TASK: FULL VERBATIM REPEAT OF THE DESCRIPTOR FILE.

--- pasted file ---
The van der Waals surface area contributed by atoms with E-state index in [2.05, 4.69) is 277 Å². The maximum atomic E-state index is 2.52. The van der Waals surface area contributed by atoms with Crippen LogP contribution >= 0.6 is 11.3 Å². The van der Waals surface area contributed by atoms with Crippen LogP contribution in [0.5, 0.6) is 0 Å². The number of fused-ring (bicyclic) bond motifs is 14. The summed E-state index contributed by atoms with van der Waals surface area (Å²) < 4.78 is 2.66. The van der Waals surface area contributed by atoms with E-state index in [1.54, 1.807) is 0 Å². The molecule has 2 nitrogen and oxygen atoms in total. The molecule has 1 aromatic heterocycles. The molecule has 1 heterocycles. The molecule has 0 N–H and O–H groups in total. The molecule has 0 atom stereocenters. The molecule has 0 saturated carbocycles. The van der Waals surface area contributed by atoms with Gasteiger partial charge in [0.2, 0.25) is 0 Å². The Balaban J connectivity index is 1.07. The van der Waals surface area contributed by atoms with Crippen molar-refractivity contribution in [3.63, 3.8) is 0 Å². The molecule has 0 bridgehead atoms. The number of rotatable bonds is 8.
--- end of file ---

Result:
The van der Waals surface area contributed by atoms with E-state index in [2.05, 4.69) is 277 Å². The maximum atomic E-state index is 2.52. The van der Waals surface area contributed by atoms with Crippen LogP contribution >= 0.6 is 11.3 Å². The van der Waals surface area contributed by atoms with Crippen LogP contribution in [0.5, 0.6) is 0 Å². The number of fused-ring (bicyclic) bond motifs is 14. The summed E-state index contributed by atoms with van der Waals surface area (Å²) < 4.78 is 2.66. The van der Waals surface area contributed by atoms with E-state index in [1.54, 1.807) is 0 Å². The molecule has 2 nitrogen and oxygen atoms in total. The molecule has 1 aromatic heterocycles. The molecule has 1 heterocycles. The molecule has 0 N–H and O–H groups in total. The molecule has 0 atom stereocenters. The molecule has 0 saturated carbocycles. The van der Waals surface area contributed by atoms with Gasteiger partial charge in [0.2, 0.25) is 0 Å². The Balaban J connectivity index is 1.07. The van der Waals surface area contributed by atoms with Crippen molar-refractivity contribution in [3.63, 3.8) is 0 Å². The molecule has 0 bridgehead atoms. The number of rotatable bonds is 8.